Saturday, June 10, 2017

So, Imma send a letter

Dear Paul,

Can I call you Paul? Okay. Great. I haven’t taken the time to congratulate you on your promotion to Speaker of the House. When I first heard the news, I thought, ‘Well, Paul and I disagree on a lot of fundamental things, but at least he is intelligent and has enough courage to do the right thing in the difficult situation a divided congress often presents.’ You see, Paul, I don’t know you, personally, but I know where you came from. The last time you were home, in fact, my mom saw you in church. She prays for you, Paul. I do, too.

Janesville, Wisconsin is a place that is difficult to describe. I learned about right and wrong from the stories my grandmother would tell over a boiling pot of goulash at 1107 Hamilton Ave. She would also pepper our imaginations with the fairies that lived in the big oak tree and magic that dances in bon fires. The house is gone now, but stories and memories are more difficult to tear down.

My grandfather, however, taught me other lessons. He taught me about hard work. He taught me how to make a living. He taught me how to be proud of the work that I’ve done. He worked at GM for as long as I can remember. And, when it left Wisconsin, there were a lot of people out of work and out of hope.

The people of Janesville have recovered because Wisconsinites have an uncanny way of moving Forward. We take our lumps and make the best of the situation we’re given. We’ve learned right and wrong. We’ve learned hard work. We’ve learned pride in ourselves and our home.

But, Paul, I gotta tell you some things. That health bill you actually rammed through (as opposed to the eight month process the Affordable Care Act underwent), it is not good for many, many people. You had the House vote on it even before the Congressional Budget Office could take a look at it and let the American people know what American Health Care Act would cost.

I’m not talking money, here, Paul. Money can be made, and money can be spent. I am talking about lives. Human lives. The plan you passed would kick a whole slew of folks off of health care—people in your district, people in Rock County, people in Janesville, your home town. I know you have spent the past 13 years in DC; I can imagine it is hard to remember the farmers in Evansville or the people living near Riverside Park. But, we need health care. And, kicking it back to each state to determine who can and cannot get quality, affordable care won’t work out as cleanly as you hope. There are going to be a lot of sick people wearing Make America Great Again hats knocking on your door demanding some answers.

Paul, you sold an idea. A flawed idea, but genius all in the same. Your “health care” plan is a tax cut for wealthy people. Some wealthy people are all for it, obviously.  But, here is the sneaky part. You sold this plan with the American Dream, with the idea that ‘I’m not rich now, but I could be..someday.” And, that is how you got it. The people who believe they will someday be wealthy don’t want the government taking their hard-earned money when they have it, in the future. But, the American Dream is just that, a dream. Rags to Riches isn’t reality. There are systemic poverty and class structures designed to keep people in their places.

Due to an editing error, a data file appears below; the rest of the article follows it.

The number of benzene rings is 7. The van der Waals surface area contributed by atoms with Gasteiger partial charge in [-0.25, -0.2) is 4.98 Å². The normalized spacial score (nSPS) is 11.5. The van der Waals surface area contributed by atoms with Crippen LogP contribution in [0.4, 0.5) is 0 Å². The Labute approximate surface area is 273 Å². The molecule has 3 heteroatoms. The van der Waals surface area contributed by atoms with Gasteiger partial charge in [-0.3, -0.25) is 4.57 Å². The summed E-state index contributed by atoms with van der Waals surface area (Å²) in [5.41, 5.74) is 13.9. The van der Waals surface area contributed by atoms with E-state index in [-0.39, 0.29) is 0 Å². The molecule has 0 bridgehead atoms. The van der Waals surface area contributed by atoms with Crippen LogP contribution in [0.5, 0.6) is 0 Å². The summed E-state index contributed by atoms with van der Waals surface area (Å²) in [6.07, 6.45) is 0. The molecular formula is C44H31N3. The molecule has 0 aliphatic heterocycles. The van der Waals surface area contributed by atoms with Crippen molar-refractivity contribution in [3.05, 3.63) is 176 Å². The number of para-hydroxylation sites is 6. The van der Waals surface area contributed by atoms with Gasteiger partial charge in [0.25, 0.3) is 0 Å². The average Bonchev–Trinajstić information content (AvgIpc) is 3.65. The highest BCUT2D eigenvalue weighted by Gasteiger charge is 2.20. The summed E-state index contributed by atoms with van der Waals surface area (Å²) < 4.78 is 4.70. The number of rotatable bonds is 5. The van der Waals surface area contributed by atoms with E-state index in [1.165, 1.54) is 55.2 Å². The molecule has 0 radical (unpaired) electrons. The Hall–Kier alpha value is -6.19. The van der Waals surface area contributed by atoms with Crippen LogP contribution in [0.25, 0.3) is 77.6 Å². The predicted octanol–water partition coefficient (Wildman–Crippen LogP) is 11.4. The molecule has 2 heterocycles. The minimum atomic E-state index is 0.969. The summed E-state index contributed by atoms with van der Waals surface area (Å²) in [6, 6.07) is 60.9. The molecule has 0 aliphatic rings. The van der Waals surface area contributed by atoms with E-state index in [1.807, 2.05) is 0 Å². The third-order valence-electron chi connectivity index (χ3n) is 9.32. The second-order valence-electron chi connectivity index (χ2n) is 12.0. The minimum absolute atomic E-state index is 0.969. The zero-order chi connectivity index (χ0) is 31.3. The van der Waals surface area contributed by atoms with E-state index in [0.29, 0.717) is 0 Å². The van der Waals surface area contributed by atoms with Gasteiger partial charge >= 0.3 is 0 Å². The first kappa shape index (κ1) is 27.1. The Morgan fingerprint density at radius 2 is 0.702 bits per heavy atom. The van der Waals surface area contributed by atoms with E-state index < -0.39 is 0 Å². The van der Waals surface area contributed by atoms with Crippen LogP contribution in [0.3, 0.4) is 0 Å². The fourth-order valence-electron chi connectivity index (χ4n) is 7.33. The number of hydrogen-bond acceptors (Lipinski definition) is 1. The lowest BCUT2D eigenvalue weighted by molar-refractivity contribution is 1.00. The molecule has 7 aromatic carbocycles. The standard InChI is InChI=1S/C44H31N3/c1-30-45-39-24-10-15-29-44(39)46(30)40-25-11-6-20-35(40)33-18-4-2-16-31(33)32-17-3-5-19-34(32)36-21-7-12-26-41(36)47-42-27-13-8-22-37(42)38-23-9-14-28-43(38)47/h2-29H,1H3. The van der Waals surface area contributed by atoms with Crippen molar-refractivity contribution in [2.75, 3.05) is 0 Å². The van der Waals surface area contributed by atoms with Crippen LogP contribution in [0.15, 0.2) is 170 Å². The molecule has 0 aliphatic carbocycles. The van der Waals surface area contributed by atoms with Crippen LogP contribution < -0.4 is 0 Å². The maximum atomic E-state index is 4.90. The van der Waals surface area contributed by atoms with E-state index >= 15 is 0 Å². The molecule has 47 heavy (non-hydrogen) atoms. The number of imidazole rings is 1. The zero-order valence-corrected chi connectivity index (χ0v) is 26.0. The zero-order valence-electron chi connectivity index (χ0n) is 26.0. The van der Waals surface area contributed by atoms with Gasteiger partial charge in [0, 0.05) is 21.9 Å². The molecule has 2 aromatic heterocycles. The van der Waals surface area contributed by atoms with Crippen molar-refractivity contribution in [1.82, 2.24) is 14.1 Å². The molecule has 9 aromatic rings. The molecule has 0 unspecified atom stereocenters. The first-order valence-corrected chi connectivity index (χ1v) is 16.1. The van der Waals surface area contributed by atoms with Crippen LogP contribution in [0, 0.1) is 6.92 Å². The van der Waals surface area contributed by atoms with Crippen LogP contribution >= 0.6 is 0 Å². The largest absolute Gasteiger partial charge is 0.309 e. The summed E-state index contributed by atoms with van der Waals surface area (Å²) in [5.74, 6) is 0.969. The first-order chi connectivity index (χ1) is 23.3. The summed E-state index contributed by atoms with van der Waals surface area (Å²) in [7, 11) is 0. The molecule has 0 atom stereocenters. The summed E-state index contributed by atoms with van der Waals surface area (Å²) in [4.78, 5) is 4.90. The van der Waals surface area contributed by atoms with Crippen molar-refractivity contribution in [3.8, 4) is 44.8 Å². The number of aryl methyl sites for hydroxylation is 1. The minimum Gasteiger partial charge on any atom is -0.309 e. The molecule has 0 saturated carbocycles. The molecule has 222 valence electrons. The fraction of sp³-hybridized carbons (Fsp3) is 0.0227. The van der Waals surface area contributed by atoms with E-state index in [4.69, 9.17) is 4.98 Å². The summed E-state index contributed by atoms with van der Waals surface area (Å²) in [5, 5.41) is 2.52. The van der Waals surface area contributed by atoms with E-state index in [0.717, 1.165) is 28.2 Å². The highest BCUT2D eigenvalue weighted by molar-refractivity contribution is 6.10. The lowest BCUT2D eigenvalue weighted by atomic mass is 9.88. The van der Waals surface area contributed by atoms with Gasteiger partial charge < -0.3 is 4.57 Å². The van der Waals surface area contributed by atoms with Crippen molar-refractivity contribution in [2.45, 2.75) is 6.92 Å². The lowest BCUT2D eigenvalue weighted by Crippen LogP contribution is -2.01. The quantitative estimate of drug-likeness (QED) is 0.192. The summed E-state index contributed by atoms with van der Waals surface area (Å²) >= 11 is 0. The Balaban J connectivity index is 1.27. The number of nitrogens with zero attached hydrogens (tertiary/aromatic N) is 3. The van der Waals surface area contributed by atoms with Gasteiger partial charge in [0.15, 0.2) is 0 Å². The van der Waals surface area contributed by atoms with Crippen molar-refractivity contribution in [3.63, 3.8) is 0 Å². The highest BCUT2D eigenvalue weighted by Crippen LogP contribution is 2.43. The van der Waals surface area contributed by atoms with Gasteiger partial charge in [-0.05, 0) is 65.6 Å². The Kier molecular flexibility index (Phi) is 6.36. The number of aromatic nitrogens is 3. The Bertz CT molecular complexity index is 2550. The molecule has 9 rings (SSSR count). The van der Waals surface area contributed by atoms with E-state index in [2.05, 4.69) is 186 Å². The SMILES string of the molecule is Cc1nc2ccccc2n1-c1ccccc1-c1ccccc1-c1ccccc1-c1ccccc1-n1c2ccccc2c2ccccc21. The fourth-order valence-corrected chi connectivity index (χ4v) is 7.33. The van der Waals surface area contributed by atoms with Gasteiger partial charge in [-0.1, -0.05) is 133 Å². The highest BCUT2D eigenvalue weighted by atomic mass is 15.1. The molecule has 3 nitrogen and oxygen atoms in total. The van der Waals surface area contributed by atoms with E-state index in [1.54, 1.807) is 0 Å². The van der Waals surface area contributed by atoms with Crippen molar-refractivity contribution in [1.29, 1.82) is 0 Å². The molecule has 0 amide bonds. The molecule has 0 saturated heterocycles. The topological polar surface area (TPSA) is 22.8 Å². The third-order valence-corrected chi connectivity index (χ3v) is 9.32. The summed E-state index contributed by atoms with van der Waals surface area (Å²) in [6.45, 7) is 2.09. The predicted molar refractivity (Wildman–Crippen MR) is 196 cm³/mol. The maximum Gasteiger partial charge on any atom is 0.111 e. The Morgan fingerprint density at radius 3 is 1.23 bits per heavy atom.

We may not have castes, here, but do you know how difficult it is to move up a social class? To move up several social classes? You need good, quality public education. You need parents working at a livable wage. You need public programs to form open and accepting communities. You also need healthcare.

This, of course, is where we differ. It is important to have fiscal conservatives to balance out my plans. But, it is a balance. There is some give, and some take. But, Paul, with this health care bill, you just took. And, when the Freedom Caucus said nah, we’re good, you bent over backwards to appease them. You know who that doesn’t benefit? Your constituents.

Health care is obviously a big deal, a bigly deal, if you will. But, I am much more concerned, Paul, with how you have kowtowed to our new Commander in Chief. Remember in paragraph one, when I thought that we have different ideals, but I appreciate your character? Well, I’ve got to say, I have been unimpressed. You have stood by this man through a lot of hair-raising details of how he chooses to live his life. And, just recently, you stood up for him saying something like, ‘He is new to government. He is new to all of this.’ It is okay to make several gaffs while being new to waiting tables or even mis-shelving books in your new position at a library. But, for goodness sake, he is the leader of our country.

A new rookie comes into the White House every four or eight years. Your excuse of him being new to politics doesn’t hold water. If he wasn’t ready for the job, we have several specific failsafes, all of which, well failed. They all failed because the Republican elite, you and your friends had neither the courage nor the gumption to stand up to him. He has taken your party and made a mockery of it. There is a time and place to be a Republican. But, right now, Paul? Right now, it is time for you to be an American.

Katie Botsford

Tuesday, February 7, 2017

So, I knew dementors caused this fog

As a teacher, an educator, and a guide, I am called to help children understand the abstract. I am called to show them why 2+2 equals 4. I am called to encourage children to explore root words and etymology. I am called to help children see information in a new way, a way of which they perhaps hadn’t thought before.

I am called to help children understand the intangible, that which cannot be sensed. I am called to show children unyielding love. I am called to offer children freedom and responsibility.

I am also called to show children hope. Hope for their future. Hope for their present. Hope they understand their past.

I am called to be a balloon that can only rise. I am called to be a positive spectator of children’s learning and understanding. I am called to show up for my children when no one else seems to.

And, right now, right now, I am deflated. I have nothing inside of me to give.